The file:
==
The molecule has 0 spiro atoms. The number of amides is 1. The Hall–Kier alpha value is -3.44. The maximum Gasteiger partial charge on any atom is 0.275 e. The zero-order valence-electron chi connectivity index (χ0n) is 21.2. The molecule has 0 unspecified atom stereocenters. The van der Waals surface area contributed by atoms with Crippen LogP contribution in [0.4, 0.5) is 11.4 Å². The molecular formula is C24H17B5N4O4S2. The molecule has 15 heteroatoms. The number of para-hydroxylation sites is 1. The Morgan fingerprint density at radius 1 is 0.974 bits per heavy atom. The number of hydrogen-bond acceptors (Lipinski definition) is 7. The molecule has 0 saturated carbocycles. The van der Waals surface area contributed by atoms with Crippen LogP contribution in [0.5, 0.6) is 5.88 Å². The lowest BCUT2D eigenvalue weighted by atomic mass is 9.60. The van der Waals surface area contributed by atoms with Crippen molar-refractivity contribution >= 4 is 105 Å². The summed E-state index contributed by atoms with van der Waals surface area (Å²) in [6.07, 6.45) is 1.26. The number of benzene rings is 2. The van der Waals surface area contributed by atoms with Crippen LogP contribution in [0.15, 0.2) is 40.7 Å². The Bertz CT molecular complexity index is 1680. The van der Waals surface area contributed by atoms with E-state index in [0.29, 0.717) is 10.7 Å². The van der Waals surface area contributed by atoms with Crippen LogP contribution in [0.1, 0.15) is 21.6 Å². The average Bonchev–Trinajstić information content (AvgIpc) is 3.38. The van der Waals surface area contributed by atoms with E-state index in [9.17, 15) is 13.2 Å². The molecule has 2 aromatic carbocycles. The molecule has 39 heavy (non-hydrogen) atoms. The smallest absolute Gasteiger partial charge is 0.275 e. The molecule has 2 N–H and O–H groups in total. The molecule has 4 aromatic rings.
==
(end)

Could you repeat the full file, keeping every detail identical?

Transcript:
The molecule has 0 spiro atoms. The number of amides is 1. The Hall–Kier alpha value is -3.44. The maximum Gasteiger partial charge on any atom is 0.275 e. The zero-order valence-electron chi connectivity index (χ0n) is 21.2. The molecule has 0 unspecified atom stereocenters. The van der Waals surface area contributed by atoms with Crippen LogP contribution in [0.4, 0.5) is 11.4 Å². The molecular formula is C24H17B5N4O4S2. The molecule has 15 heteroatoms. The number of para-hydroxylation sites is 1. The Morgan fingerprint density at radius 1 is 0.974 bits per heavy atom. The number of hydrogen-bond acceptors (Lipinski definition) is 7. The molecule has 0 saturated carbocycles. The van der Waals surface area contributed by atoms with Crippen LogP contribution in [0.5, 0.6) is 5.88 Å². The lowest BCUT2D eigenvalue weighted by atomic mass is 9.60. The van der Waals surface area contributed by atoms with Crippen molar-refractivity contribution >= 4 is 105 Å². The summed E-state index contributed by atoms with van der Waals surface area (Å²) in [6.07, 6.45) is 1.26. The number of benzene rings is 2. The van der Waals surface area contributed by atoms with Crippen LogP contribution in [0.15, 0.2) is 40.7 Å². The Bertz CT molecular complexity index is 1680. The van der Waals surface area contributed by atoms with E-state index in [0.29, 0.717) is 10.7 Å². The van der Waals surface area contributed by atoms with Crippen LogP contribution in [0.1, 0.15) is 21.6 Å². The average Bonchev–Trinajstić information content (AvgIpc) is 3.38. The van der Waals surface area contributed by atoms with E-state index in [9.17, 15) is 13.2 Å². The molecule has 2 aromatic carbocycles. The molecule has 39 heavy (non-hydrogen) atoms. The smallest absolute Gasteiger partial charge is 0.275 e. The molecule has 2 N–H and O–H groups in total. The molecule has 4 aromatic rings.